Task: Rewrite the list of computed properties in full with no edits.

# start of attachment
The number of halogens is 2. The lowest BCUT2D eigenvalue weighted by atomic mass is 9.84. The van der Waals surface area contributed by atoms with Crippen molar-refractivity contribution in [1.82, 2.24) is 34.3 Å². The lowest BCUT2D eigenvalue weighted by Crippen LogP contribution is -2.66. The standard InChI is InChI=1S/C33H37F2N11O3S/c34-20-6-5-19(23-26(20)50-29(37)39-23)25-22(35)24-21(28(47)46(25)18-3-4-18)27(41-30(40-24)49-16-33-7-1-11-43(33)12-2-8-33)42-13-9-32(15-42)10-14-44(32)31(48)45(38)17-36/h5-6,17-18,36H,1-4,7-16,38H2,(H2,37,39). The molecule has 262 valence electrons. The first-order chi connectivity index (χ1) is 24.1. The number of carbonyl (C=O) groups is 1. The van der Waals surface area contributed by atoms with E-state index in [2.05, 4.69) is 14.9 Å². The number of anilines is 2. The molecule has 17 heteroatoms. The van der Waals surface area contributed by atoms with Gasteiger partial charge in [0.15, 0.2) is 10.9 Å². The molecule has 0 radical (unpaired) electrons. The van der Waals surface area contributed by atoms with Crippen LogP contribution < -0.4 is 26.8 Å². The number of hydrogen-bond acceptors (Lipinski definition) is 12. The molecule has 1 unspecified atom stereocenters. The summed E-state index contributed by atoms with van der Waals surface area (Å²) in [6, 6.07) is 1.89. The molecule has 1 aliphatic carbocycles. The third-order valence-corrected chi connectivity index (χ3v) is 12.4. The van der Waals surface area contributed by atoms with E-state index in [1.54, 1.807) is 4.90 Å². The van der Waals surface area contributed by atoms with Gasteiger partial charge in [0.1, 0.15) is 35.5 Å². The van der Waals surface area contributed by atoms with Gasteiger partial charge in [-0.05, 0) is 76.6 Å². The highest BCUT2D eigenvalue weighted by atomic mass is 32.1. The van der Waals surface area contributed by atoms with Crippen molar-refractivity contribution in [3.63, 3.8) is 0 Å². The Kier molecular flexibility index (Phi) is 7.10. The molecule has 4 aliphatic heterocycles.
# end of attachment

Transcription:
The number of halogens is 2. The lowest BCUT2D eigenvalue weighted by atomic mass is 9.84. The van der Waals surface area contributed by atoms with Crippen molar-refractivity contribution in [1.82, 2.24) is 34.3 Å². The lowest BCUT2D eigenvalue weighted by Crippen LogP contribution is -2.66. The standard InChI is InChI=1S/C33H37F2N11O3S/c34-20-6-5-19(23-26(20)50-29(37)39-23)25-22(35)24-21(28(47)46(25)18-3-4-18)27(41-30(40-24)49-16-33-7-1-11-43(33)12-2-8-33)42-13-9-32(15-42)10-14-44(32)31(48)45(38)17-36/h5-6,17-18,36H,1-4,7-16,38H2,(H2,37,39). The molecule has 262 valence electrons. The first-order chi connectivity index (χ1) is 24.1. The number of carbonyl (C=O) groups is 1. The van der Waals surface area contributed by atoms with E-state index in [2.05, 4.69) is 14.9 Å². The number of anilines is 2. The molecule has 17 heteroatoms. The van der Waals surface area contributed by atoms with Gasteiger partial charge in [0.15, 0.2) is 10.9 Å². The molecule has 0 radical (unpaired) electrons. The van der Waals surface area contributed by atoms with Crippen LogP contribution < -0.4 is 26.8 Å². The number of hydrogen-bond acceptors (Lipinski definition) is 12. The molecule has 1 unspecified atom stereocenters. The summed E-state index contributed by atoms with van der Waals surface area (Å²) in [6, 6.07) is 1.89. The molecule has 1 aliphatic carbocycles. The third-order valence-corrected chi connectivity index (χ3v) is 12.4. The van der Waals surface area contributed by atoms with E-state index in [1.54, 1.807) is 4.90 Å². The van der Waals surface area contributed by atoms with Gasteiger partial charge in [0.1, 0.15) is 35.5 Å². The van der Waals surface area contributed by atoms with Gasteiger partial charge in [-0.05, 0) is 76.6 Å². The highest BCUT2D eigenvalue weighted by atomic mass is 32.1. The van der Waals surface area contributed by atoms with Crippen molar-refractivity contribution in [3.63, 3.8) is 0 Å². The Kier molecular flexibility index (Phi) is 7.10. The molecule has 4 aliphatic heterocycles.